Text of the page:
Transcending geographical boundaries, under the grab of commercialisation in the world, made religion an agency to fulfill purposes of evangelical forces. Through this, they could claim legitimacy and monopoly over the newly claimed territories. For the acceptance of this religion, various ways and mechanisms were implanted for the appropriation of their goals. As we celebrate World Indigenous Day on August 9, this is an apt time to cull out the history of evangelical forces and see how they are responsible for the decay and wiping of a vibrant culture which these indigenous populations preserved and practiced since time immemorial. Most importantly, this was a global phenomenon.
Resorting to Religious Discrimination
Starting with the initial wave of European colonisation in the 15th and 16th centuries, European Christian colonists and settlers systematically practiced religious discrimination, persecution, and violence against the native religions of indigenous peoples. The Spanish and Portuguese colonial empires, particularly during the Age of Discovery, were at the forefront of efforts to convert indigenous populations in the Americas to Christianity. Pope Alexander VI’s Inter caetera Bull of 1493 reinforced Spain’s claims to newly discovered lands while demanding the conversion of indigenous people to Catholicism.
In this religious conversion campaign, mendicant orders like the Franciscans and Dominicans played significant roles. They learned indigenous languages, established schools, and aimed to convert indigenous leaders, expecting their communities to follow suit. In regions with established indigenous writing traditions, friars taught indigenous scribes to write in Latin letters. Missions were established to gather dispersed indigenous populations, making it easier to spread the faith. The debate on Christianisation was intensified by the prohibition of slavery between Christians, leading to discussions on the souls and rights of Native Americans. The Valladolid debate involved figures like Bartolomé de Las Casas and Juan Ginés de Sepúlveda, with Las Casas arguing against Native American enslavement based on their possession of souls. In Mexico, the arrival of Franciscans in 1524 led to the destruction of indigenous sacred sites, paralleling the practice of burning temples after the conquest. Indigenous groups were expected to incorporate new Gods alongside their existing ones. However, they were unaware that conversion to Christianity required abandoning their ancestral beliefs. The Catholic Church’s actions affected indigenous converts, limiting their prospects of becoming Christian priests. The Jesuits also played a significant role in conversion efforts across the Americas, achieving success in New France and Portuguese Brazil, and creating almost autonomous states within states, such as in Paraguay.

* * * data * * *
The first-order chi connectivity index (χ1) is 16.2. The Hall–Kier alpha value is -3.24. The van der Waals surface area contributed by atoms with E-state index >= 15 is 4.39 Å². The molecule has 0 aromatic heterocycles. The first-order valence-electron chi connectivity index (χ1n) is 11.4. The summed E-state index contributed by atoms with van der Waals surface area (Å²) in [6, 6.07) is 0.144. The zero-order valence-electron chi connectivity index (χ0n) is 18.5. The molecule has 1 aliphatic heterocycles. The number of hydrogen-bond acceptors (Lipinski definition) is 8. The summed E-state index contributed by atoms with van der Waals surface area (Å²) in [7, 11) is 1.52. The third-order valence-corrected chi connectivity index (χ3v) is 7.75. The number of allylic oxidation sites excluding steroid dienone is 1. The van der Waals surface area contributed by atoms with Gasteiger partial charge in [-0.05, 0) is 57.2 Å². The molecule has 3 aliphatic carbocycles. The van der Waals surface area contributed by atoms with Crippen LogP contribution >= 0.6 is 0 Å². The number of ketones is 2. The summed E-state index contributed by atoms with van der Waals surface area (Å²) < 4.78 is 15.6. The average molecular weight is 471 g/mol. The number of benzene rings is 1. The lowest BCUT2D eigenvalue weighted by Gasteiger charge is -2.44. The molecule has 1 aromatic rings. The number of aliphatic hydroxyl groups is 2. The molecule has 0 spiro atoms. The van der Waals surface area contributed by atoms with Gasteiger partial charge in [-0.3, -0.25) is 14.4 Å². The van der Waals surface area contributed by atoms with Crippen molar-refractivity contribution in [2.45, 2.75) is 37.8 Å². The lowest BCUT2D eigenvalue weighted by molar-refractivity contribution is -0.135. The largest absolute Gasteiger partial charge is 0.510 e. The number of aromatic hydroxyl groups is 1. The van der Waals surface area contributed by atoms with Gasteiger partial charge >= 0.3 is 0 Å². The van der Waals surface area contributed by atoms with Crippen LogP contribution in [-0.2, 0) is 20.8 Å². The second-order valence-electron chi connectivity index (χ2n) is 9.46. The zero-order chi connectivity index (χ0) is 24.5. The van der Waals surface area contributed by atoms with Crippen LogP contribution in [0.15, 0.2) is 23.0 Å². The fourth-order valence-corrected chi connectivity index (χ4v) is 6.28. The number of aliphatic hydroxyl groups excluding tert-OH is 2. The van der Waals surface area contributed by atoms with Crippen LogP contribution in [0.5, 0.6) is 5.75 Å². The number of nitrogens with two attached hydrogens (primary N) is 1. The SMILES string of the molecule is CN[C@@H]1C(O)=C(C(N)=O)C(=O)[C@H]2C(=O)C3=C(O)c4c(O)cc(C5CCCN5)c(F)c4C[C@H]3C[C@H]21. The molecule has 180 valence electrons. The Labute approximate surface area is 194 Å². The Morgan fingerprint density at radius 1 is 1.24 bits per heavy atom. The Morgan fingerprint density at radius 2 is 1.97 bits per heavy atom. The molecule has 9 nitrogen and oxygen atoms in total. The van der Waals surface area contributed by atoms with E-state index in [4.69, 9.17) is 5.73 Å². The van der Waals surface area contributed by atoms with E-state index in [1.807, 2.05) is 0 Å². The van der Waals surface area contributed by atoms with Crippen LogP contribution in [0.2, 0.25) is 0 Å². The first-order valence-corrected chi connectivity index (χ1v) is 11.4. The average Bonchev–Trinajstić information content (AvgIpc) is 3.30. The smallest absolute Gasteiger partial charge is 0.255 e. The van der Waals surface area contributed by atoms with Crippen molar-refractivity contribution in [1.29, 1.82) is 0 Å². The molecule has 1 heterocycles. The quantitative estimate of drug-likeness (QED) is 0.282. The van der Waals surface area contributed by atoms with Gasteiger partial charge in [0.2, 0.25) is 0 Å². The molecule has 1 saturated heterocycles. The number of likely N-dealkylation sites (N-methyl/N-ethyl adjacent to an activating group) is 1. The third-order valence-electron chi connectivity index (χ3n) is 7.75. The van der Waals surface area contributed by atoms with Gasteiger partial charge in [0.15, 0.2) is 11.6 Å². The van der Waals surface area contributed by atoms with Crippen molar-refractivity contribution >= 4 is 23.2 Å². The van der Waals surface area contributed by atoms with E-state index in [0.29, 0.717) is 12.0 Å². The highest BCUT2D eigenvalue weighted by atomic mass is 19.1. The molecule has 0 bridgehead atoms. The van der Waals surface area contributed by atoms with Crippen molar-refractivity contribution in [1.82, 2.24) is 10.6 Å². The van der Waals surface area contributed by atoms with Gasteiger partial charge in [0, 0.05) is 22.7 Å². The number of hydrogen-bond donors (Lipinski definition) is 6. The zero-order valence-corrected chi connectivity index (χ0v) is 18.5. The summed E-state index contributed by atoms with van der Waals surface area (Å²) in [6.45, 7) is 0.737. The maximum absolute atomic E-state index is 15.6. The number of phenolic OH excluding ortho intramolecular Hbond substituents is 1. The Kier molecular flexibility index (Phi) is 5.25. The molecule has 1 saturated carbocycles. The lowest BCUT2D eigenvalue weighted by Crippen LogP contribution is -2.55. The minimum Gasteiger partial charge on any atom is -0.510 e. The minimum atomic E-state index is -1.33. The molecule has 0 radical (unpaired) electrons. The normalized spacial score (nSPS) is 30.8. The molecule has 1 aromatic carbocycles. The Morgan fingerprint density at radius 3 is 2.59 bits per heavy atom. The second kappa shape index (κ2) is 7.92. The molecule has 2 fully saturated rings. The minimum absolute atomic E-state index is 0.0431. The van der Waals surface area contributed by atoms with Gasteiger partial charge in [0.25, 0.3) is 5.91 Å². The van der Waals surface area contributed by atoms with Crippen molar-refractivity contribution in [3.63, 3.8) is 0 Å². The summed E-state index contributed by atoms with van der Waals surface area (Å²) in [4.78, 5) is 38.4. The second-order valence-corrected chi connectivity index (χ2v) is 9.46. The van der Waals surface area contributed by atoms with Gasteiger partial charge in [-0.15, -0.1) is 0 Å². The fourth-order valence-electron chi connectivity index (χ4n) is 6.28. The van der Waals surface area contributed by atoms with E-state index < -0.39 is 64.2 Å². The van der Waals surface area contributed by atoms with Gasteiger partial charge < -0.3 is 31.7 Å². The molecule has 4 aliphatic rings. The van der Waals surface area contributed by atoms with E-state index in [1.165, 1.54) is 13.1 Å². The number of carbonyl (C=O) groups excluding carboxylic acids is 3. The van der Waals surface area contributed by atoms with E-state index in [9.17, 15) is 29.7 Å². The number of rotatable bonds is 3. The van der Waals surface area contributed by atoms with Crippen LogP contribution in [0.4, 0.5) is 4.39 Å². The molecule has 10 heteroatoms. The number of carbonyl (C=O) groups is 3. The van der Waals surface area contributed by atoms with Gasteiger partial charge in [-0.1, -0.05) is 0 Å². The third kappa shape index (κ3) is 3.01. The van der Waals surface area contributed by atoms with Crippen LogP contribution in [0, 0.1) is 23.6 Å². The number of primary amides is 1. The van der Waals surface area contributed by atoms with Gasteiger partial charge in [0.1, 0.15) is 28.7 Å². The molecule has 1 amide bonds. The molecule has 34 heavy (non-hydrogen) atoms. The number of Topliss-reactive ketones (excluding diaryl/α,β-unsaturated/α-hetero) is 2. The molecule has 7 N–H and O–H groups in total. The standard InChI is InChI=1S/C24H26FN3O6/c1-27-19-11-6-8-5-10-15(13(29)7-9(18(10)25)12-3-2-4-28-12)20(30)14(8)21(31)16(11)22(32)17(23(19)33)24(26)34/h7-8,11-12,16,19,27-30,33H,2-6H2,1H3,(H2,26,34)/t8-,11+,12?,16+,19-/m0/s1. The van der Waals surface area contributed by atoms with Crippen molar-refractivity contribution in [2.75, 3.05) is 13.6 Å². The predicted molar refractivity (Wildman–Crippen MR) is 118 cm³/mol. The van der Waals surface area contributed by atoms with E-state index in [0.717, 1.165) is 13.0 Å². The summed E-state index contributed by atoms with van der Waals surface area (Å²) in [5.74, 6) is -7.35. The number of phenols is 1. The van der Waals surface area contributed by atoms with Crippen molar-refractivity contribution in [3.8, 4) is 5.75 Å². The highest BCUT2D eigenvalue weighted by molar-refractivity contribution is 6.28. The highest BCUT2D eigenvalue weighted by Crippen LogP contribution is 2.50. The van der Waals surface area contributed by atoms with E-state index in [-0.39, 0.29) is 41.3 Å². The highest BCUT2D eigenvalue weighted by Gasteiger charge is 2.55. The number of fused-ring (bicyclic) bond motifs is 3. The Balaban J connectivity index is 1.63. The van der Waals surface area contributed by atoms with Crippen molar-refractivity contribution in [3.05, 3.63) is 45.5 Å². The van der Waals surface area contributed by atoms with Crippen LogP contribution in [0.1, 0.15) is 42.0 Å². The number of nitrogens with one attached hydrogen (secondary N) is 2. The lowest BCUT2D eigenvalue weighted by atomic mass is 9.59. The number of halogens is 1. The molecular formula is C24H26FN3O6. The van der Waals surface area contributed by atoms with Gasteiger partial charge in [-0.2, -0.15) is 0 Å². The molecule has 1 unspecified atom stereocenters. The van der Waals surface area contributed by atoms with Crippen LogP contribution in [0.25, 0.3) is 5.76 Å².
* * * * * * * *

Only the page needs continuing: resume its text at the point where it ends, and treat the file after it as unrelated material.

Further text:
The pressure on the missionaries for quick conversions depended on the crown for patronage. The appearance of new Christian communities was a part of the king’s overseas policy because converted groups were expected to become allies of the Portuguese Empire. So, the missionaries tried to use every possible measure to convert people. Andrew F. Walls says in his book, The Missionary Movement in Christian History, that throughout Christian history, a force was working to locchurch’s vision and universalise it. One can easily say that methods of deception were also used to convert the Indigenous people. The evangels across the globe adopted the same tactics. Britain’s initial colonial expansion began in Ireland, and its methods were refined during its expanded colonisation of other parts of the world, including Canada, Ceylon, India, Australia and later North America. Control over land and resources and the forced assimilation of indigenous peoples are recurrent characteristics. Australia is the most prominent example of ethnic cleansing, or one can also call it colonial genocide of the indigenous population by the missionaries under the British crown.